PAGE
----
Mirror Wills vs Mutual Wills – what’s the difference?

A mirror will is a simple will that is, for the most part, identical to that of their partner or spouse. a mutual will is where each partner or spouse makes a will which forms a binding contract between them.

What is a Mirror Will?

Mirror Wills are usually used by couples. They are mainly identical to and reflect each other.

They may be changed or revoked at any time by either Will-maker.

Mirror Wills: Positives

A mirror will can be changed at any time, even after the death of the other will-maker. A mirror will may be useful for young couples and blended families as they may need to make changes in the future.

Mirror Wills: Negatives

Changing both mirror wills or changing or revoking only one of the mirror wills does not require notice to be given to the other will maker. For example, a surviving husband may decide that he no longer wants his step-children to inherit anything, including the assets he acquired through his first wife’s estate. The husband may revoke his mirror will and create a fresh will which excludes the step-children.

There are cases where a surviving spouse re-marries and has more children, then changes his or her Will to leave his or her estate to the new spouse and new children and cuts out the children from the first marriage.

What is a mutual Will?

Mutual wills (also known as mutual will contracts or binding wills) form a legally binding contract between two people. Both wills are drafted in terms agreed by the will-makers; and the wills prevent either will-maker from revoking or amending their will without the other’s agreement. After the death of the first will-maker, both wills become irrevocable and cannot be amended.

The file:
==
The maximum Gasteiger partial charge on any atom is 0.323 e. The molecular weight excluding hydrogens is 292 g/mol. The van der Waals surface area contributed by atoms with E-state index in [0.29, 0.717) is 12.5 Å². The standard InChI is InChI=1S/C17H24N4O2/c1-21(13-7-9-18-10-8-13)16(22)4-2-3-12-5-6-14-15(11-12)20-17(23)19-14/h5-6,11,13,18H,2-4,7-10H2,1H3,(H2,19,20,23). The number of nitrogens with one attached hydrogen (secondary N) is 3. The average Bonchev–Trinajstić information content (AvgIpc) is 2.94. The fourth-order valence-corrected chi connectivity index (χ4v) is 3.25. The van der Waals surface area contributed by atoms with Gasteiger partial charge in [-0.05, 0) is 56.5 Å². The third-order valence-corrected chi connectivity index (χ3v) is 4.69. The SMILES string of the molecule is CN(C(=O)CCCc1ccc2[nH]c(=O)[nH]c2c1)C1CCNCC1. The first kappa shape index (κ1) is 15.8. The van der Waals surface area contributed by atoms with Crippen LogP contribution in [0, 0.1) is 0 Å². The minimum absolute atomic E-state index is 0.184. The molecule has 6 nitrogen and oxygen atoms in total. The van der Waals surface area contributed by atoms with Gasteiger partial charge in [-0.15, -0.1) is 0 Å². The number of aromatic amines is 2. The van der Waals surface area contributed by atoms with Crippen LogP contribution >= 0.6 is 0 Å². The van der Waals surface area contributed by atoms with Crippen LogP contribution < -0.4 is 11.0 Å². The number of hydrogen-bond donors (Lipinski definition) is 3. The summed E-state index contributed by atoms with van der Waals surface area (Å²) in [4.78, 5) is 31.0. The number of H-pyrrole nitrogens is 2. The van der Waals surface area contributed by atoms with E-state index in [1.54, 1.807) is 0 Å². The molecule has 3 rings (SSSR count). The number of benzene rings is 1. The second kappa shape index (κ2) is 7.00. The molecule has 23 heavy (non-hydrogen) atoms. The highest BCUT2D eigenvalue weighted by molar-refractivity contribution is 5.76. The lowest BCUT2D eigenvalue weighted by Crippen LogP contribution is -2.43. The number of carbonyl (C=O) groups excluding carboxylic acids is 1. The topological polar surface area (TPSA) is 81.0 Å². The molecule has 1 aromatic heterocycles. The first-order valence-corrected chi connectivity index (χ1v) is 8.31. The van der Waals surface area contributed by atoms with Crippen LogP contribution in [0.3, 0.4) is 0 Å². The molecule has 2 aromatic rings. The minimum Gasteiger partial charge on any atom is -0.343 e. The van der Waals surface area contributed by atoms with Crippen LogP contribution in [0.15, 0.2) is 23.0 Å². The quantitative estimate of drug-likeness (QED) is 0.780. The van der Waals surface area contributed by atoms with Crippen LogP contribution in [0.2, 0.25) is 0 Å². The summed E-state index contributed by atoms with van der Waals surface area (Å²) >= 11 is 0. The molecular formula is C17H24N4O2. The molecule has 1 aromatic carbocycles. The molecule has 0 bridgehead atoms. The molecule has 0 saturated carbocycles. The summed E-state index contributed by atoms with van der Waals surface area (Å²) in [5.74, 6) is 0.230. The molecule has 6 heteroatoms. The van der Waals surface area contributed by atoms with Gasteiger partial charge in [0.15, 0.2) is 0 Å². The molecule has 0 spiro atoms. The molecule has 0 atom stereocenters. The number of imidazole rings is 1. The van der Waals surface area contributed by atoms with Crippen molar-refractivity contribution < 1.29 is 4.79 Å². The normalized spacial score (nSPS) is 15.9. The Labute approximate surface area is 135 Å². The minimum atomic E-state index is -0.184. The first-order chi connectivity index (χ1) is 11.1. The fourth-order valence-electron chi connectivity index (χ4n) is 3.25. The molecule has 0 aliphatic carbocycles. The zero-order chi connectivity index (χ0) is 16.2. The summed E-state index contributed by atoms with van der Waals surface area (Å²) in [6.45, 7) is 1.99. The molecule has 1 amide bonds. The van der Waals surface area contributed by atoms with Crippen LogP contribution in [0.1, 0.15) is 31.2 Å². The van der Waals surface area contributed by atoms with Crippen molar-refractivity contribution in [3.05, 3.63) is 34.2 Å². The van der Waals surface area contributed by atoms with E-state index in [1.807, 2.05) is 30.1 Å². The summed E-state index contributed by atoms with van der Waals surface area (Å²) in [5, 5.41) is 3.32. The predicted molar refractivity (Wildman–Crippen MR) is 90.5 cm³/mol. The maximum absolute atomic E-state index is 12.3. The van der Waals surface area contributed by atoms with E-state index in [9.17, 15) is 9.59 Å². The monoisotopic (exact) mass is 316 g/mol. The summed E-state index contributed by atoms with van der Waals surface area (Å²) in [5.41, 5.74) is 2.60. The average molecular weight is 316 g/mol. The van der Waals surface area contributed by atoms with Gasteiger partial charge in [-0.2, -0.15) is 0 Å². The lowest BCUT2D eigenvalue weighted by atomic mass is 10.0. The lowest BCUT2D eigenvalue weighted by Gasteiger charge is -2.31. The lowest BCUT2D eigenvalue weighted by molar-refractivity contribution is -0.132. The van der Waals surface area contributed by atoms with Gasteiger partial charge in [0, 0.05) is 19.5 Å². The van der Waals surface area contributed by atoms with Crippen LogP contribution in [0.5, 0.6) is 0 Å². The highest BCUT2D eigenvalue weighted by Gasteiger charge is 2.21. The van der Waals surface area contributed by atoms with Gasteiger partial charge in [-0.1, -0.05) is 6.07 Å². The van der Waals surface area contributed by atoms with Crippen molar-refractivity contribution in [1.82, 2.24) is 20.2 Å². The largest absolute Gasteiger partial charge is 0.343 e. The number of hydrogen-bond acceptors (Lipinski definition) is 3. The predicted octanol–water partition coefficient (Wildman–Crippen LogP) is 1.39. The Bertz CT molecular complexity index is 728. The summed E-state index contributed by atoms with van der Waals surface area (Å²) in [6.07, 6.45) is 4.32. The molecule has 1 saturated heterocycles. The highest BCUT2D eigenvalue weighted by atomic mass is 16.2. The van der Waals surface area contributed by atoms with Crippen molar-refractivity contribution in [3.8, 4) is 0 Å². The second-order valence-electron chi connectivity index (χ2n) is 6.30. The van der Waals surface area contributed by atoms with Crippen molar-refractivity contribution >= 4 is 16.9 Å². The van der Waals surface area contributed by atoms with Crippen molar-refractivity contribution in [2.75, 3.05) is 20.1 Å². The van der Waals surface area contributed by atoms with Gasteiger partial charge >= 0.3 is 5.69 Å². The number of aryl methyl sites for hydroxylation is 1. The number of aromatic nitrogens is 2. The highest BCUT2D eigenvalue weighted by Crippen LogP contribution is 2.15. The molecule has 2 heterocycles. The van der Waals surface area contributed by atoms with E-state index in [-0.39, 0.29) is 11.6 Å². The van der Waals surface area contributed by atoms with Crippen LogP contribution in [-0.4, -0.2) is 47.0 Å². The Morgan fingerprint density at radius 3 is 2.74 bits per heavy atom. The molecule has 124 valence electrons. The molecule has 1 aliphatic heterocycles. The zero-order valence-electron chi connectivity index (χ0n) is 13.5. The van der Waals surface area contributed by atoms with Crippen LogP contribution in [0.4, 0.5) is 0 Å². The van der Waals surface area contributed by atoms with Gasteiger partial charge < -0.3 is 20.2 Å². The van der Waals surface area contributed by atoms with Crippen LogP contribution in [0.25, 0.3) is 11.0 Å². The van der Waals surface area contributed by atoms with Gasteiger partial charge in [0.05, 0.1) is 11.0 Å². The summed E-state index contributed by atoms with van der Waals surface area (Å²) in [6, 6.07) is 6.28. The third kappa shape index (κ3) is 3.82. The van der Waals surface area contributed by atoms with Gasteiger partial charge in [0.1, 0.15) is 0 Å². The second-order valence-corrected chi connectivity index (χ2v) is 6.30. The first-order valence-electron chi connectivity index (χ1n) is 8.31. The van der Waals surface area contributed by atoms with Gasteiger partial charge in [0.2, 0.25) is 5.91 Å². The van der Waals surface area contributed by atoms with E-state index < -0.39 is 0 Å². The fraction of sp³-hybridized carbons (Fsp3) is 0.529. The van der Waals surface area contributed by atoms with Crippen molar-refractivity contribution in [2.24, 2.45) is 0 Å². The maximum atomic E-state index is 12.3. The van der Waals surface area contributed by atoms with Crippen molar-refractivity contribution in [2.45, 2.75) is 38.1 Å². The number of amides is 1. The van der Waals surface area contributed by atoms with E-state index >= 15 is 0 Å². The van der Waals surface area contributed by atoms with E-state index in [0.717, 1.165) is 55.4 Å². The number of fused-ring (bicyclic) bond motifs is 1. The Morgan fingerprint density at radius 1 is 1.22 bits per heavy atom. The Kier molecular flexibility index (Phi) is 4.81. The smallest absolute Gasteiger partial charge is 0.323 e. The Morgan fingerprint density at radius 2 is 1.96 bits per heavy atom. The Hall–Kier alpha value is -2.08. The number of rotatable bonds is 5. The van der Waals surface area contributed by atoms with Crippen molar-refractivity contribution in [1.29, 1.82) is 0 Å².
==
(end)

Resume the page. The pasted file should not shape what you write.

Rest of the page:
Mutual wills work as a contract to protect the estate interests of both will-makers’ beneficiaries.

Mutual Wills: Positives

Where both will-makers have agreed to the terms in their wills, the surviving party is bound by this agreement and can be sued for breach of the agreement.

If either will-maker changes their will contrary to the agreement, the courts may enforce the original agreement.

If the surviving party unreasonably exhausts the deceased’s assets, beneficiaries may sue for breach of contract.

Mutual Wills: Negatives

Mutual Wills do not prevent challenges to the estate.

Circumstances may change after the will makers have signed the mutual will agreement, which could disadvantage the survivor (e.g. remarriage or additional children).

The survivor may attempt to frustrate the operation of the mutual will agreement by depleting the estate assets or by changing the way these assets are owned.

What now?

Contact us for advice and assistance in establishing mirror wills or mutual wills.

Close Menu